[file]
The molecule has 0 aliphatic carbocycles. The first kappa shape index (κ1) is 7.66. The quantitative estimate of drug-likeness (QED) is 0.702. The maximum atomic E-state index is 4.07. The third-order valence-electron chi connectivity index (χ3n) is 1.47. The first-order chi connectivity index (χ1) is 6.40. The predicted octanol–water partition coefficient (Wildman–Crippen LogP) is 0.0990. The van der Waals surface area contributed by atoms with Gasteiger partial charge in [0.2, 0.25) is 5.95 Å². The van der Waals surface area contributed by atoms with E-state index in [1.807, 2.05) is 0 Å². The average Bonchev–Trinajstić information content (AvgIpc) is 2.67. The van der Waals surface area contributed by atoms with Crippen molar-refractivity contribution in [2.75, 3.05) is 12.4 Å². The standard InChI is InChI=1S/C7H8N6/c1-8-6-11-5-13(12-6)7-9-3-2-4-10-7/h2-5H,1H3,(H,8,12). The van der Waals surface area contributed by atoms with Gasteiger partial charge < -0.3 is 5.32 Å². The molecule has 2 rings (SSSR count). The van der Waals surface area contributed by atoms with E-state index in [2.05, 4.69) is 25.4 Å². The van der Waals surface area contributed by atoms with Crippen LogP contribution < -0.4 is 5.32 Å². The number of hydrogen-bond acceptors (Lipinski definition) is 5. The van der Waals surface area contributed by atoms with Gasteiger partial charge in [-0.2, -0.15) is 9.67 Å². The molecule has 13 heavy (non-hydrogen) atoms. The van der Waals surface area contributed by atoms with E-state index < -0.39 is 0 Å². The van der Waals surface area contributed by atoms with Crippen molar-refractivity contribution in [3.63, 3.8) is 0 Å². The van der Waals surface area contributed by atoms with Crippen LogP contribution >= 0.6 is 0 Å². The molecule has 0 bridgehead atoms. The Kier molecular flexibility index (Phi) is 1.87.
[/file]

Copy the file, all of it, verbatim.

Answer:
The molecule has 0 aliphatic carbocycles. The first kappa shape index (κ1) is 7.66. The quantitative estimate of drug-likeness (QED) is 0.702. The maximum atomic E-state index is 4.07. The third-order valence-electron chi connectivity index (χ3n) is 1.47. The first-order chi connectivity index (χ1) is 6.40. The predicted octanol–water partition coefficient (Wildman–Crippen LogP) is 0.0990. The van der Waals surface area contributed by atoms with Gasteiger partial charge in [0.2, 0.25) is 5.95 Å². The van der Waals surface area contributed by atoms with E-state index in [1.807, 2.05) is 0 Å². The average Bonchev–Trinajstić information content (AvgIpc) is 2.67. The van der Waals surface area contributed by atoms with Crippen molar-refractivity contribution in [2.75, 3.05) is 12.4 Å². The standard InChI is InChI=1S/C7H8N6/c1-8-6-11-5-13(12-6)7-9-3-2-4-10-7/h2-5H,1H3,(H,8,12). The van der Waals surface area contributed by atoms with Gasteiger partial charge < -0.3 is 5.32 Å². The molecule has 2 rings (SSSR count). The van der Waals surface area contributed by atoms with E-state index in [2.05, 4.69) is 25.4 Å². The van der Waals surface area contributed by atoms with Crippen LogP contribution < -0.4 is 5.32 Å². The number of hydrogen-bond acceptors (Lipinski definition) is 5. The van der Waals surface area contributed by atoms with Gasteiger partial charge in [-0.2, -0.15) is 9.67 Å². The molecule has 13 heavy (non-hydrogen) atoms. The van der Waals surface area contributed by atoms with E-state index < -0.39 is 0 Å². The van der Waals surface area contributed by atoms with Crippen molar-refractivity contribution in [3.63, 3.8) is 0 Å². The van der Waals surface area contributed by atoms with Crippen LogP contribution >= 0.6 is 0 Å². The molecule has 0 bridgehead atoms. The Kier molecular flexibility index (Phi) is 1.87.